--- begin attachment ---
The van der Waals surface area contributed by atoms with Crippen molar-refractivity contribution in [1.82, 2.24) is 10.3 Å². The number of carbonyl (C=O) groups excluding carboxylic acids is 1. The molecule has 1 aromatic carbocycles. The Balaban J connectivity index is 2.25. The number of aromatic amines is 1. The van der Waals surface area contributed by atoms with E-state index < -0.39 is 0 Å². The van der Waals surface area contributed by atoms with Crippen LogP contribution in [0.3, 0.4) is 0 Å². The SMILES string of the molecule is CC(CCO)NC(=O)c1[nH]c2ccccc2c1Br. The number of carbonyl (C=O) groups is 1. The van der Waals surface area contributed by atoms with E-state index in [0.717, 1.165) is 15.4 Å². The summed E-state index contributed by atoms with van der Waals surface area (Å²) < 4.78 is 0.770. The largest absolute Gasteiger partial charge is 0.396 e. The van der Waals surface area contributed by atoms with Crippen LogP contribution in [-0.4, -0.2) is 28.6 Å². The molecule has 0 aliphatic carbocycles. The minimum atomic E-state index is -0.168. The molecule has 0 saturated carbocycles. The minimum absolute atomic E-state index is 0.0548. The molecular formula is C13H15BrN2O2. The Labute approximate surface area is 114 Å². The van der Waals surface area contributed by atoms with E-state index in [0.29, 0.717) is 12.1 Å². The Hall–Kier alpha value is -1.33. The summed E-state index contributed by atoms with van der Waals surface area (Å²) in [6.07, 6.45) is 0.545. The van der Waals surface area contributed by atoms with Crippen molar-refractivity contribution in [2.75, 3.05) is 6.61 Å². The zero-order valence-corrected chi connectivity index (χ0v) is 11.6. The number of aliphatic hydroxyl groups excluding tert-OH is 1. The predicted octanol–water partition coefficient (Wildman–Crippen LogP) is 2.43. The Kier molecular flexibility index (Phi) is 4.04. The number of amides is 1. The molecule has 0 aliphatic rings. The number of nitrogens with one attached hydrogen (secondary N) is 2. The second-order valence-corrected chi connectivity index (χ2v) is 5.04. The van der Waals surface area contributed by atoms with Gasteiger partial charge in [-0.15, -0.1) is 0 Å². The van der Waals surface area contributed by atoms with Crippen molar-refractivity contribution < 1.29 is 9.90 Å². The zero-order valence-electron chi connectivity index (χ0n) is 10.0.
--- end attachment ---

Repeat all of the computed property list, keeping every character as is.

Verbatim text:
The van der Waals surface area contributed by atoms with Crippen molar-refractivity contribution in [1.82, 2.24) is 10.3 Å². The number of carbonyl (C=O) groups excluding carboxylic acids is 1. The molecule has 1 aromatic carbocycles. The Balaban J connectivity index is 2.25. The number of aromatic amines is 1. The van der Waals surface area contributed by atoms with E-state index < -0.39 is 0 Å². The van der Waals surface area contributed by atoms with Crippen LogP contribution in [0.3, 0.4) is 0 Å². The SMILES string of the molecule is CC(CCO)NC(=O)c1[nH]c2ccccc2c1Br. The number of carbonyl (C=O) groups is 1. The van der Waals surface area contributed by atoms with E-state index in [0.717, 1.165) is 15.4 Å². The summed E-state index contributed by atoms with van der Waals surface area (Å²) < 4.78 is 0.770. The largest absolute Gasteiger partial charge is 0.396 e. The van der Waals surface area contributed by atoms with Crippen LogP contribution in [-0.4, -0.2) is 28.6 Å². The molecule has 0 aliphatic carbocycles. The minimum atomic E-state index is -0.168. The molecule has 0 saturated carbocycles. The minimum absolute atomic E-state index is 0.0548. The molecular formula is C13H15BrN2O2. The Labute approximate surface area is 114 Å². The van der Waals surface area contributed by atoms with E-state index in [0.29, 0.717) is 12.1 Å². The Hall–Kier alpha value is -1.33. The summed E-state index contributed by atoms with van der Waals surface area (Å²) in [6.07, 6.45) is 0.545. The van der Waals surface area contributed by atoms with Crippen molar-refractivity contribution in [2.75, 3.05) is 6.61 Å². The zero-order valence-corrected chi connectivity index (χ0v) is 11.6. The number of aliphatic hydroxyl groups excluding tert-OH is 1. The predicted octanol–water partition coefficient (Wildman–Crippen LogP) is 2.43. The Kier molecular flexibility index (Phi) is 4.04. The number of amides is 1. The molecule has 0 aliphatic rings. The number of nitrogens with one attached hydrogen (secondary N) is 2. The second-order valence-corrected chi connectivity index (χ2v) is 5.04. The van der Waals surface area contributed by atoms with Gasteiger partial charge in [-0.15, -0.1) is 0 Å². The van der Waals surface area contributed by atoms with Crippen molar-refractivity contribution < 1.29 is 9.90 Å². The zero-order valence-electron chi connectivity index (χ0n) is 10.0.